At church no-one said anything. Did anyone even notice? He found himself a bit distracted. There were cracks in the wall and bird droppings on the window ledge. Lots of little things in fact he'd never been able to see before. it was far more interesting than the dull service anyway. He was even beginning to wish he hadn't worn his glasses, because at least he could daydream in his blur.

Not long after they'd gone home, and he was defiantly watching television, and enjoying it properly for the first time in years, the phone rang, and it was Miriam.

"My uncle saw you in church this morning and he said you were wearing glasses. Is that true."

"Yes, I got them yesterday."


What sort of a question is that? Sean was in a funny mood, so he said

"Because I was cold"

"There's no need to be like that."

"Sorry Miriam, but it's such an absurd question."

"You've never worn them before."

"Well, I would have done, if I'd had my way."

"You've never told me you couldn't see."

"And I should have done, I apologize. Are you coming over?"

"I don't know......."

It hadn't occurred to Sean that Miriam would have a problem with him wearing glasses, but now it suddenly struck him that as she had pretty much been hand-picked for him by his mother, she might have the same attitude. He actually liked Miriam quite a lot, and this bothered him a little.

But Miriam did come over. She said his glasses were "OK" but after they had been talking for a while she asked him what he had to wear them for.

"For seeing" said Sean.

"You're not going to wear them all the time are you?" she looked horrified.

"Well, I'd rather like to!"


"Would you believe because I can see?"

Miriam looked offended, and he thought perhaps he'd been a little harsh.

"So really, you're saying you'd rather I didn't?"

"Can't you get contacts?"

Sean hadn't even thought of that, and now it had been put to him something troubled him greatly. But he put it right to the back of his mind.

"I guess I could" he told Miriam "I could try."

She went home before it was dark, as instructed, and he thought again how she came from a family just like his. He also thought how he didn't want to live like that, forever worrying about appearances. Which led him to wondering about his feelings towards Miriam. Right now he wasn't too happy with her.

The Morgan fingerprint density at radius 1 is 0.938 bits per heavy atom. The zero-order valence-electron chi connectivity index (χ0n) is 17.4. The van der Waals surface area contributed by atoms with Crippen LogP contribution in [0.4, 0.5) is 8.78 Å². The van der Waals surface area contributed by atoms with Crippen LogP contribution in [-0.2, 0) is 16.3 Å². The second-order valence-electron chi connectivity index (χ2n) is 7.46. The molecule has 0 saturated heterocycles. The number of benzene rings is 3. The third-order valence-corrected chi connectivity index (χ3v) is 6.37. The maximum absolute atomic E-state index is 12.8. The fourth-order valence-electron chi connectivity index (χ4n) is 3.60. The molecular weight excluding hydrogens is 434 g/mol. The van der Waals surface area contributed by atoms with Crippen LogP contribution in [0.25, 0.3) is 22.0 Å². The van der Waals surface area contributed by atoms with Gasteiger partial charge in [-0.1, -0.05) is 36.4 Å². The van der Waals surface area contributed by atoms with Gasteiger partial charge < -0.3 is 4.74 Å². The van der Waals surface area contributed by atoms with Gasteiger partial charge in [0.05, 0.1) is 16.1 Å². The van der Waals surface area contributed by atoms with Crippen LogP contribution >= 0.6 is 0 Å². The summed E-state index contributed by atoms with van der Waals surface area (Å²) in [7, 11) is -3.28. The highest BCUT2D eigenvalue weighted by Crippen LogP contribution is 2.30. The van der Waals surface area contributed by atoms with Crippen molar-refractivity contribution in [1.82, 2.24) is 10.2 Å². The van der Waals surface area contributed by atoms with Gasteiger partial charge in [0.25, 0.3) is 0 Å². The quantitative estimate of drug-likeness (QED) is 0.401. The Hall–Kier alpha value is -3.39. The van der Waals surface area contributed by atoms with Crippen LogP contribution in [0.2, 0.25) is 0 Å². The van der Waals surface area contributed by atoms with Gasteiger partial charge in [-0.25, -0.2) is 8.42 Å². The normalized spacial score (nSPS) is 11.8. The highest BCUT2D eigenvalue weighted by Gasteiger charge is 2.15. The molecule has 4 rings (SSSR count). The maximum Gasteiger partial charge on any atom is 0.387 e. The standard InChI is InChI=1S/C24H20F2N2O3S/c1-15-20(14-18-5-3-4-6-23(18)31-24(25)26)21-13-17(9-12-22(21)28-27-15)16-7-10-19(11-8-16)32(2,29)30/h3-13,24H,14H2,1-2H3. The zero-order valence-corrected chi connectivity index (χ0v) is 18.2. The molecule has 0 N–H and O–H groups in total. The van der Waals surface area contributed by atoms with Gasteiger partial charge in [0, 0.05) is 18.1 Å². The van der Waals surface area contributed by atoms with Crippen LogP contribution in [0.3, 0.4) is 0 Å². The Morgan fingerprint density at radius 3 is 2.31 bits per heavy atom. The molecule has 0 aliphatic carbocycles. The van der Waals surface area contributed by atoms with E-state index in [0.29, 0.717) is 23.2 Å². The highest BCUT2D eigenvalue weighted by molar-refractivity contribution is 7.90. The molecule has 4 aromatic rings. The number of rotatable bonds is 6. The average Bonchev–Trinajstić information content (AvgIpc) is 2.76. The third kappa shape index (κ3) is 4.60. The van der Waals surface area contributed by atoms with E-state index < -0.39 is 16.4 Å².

Over the next few weeks he became more confident wearing his glasses and withstanding his family's reactions and comments. His mother never missed an opportunity to have a little dig. His sister took to calling him Magoo and he ignored her. He felt a sense of power, but at the same time it hurt. It actually hurt.

Now he could see he also felt more confident driving. he'd been avoiding it pretty much before. Now he went out at weekends. The freedom was exhilarating, especially as he was earning good money and had some to spare. He found himself, on a wet saturday afternoon, playing pinball in a downtown arcade, and a familiar voice greeted him, with a



"I THOUGHT it was you! Wasn't sure with the glasses, but you still have the same haircut you had three years ago! How are you doing?"

"Not bad! Going to Harvard later on, how about you?"

"Out on my own, working hard, it's cool. You never called."

"You know my parents. Soon as you dropped out of school you were persona non grata. I'd have been shot at dawn if I'd been caught calling you. I'm really sorry. I missed you a lot."

"Yeah, I understand, don't worry. I was just going to get something to eat, want to join me?"

"OK, why not!"

They walked across to a Chinese "All-You-Can-Eat" buffet and caught up on each other's lives. Clair was the exact opposite of Miriam. Sean knew his mother wouldn't even want to hear that she was doing OK, her prediction was that the girl was on the road to ruin by leaving school and home and making her own way in the world. And if she knew he was talking to her..........

"So, when did you get glasses? I always thought you were a bit nearsighted, you squinted a lot!"

"Did I? Back then? Well, you must have been the only person who noticed. Believe it or not I only got them a few weeks ago. I had to wait until I had my own money to buy them. My parents have some weird thing against glasses."

"Your parents have some weird thing against everything. Sorry, no disrespect."

"No, you're right, they're really uptight. My mother went off in a snit when I got them and hasn't come out since. And my girlfriend thinks I should get contacts........"

"Oh! Who are you going out with?"

"Miriam Kastner"

Clair almost choked.

"No way! She's as uptight as your mother! Oh Sean, I'm sorry, did I say that out loud?"

"Yeah, but you're right again. She's OK once you get to know her, really sweet actually, but yeah, she has some funny ideas. Her parents, you know?"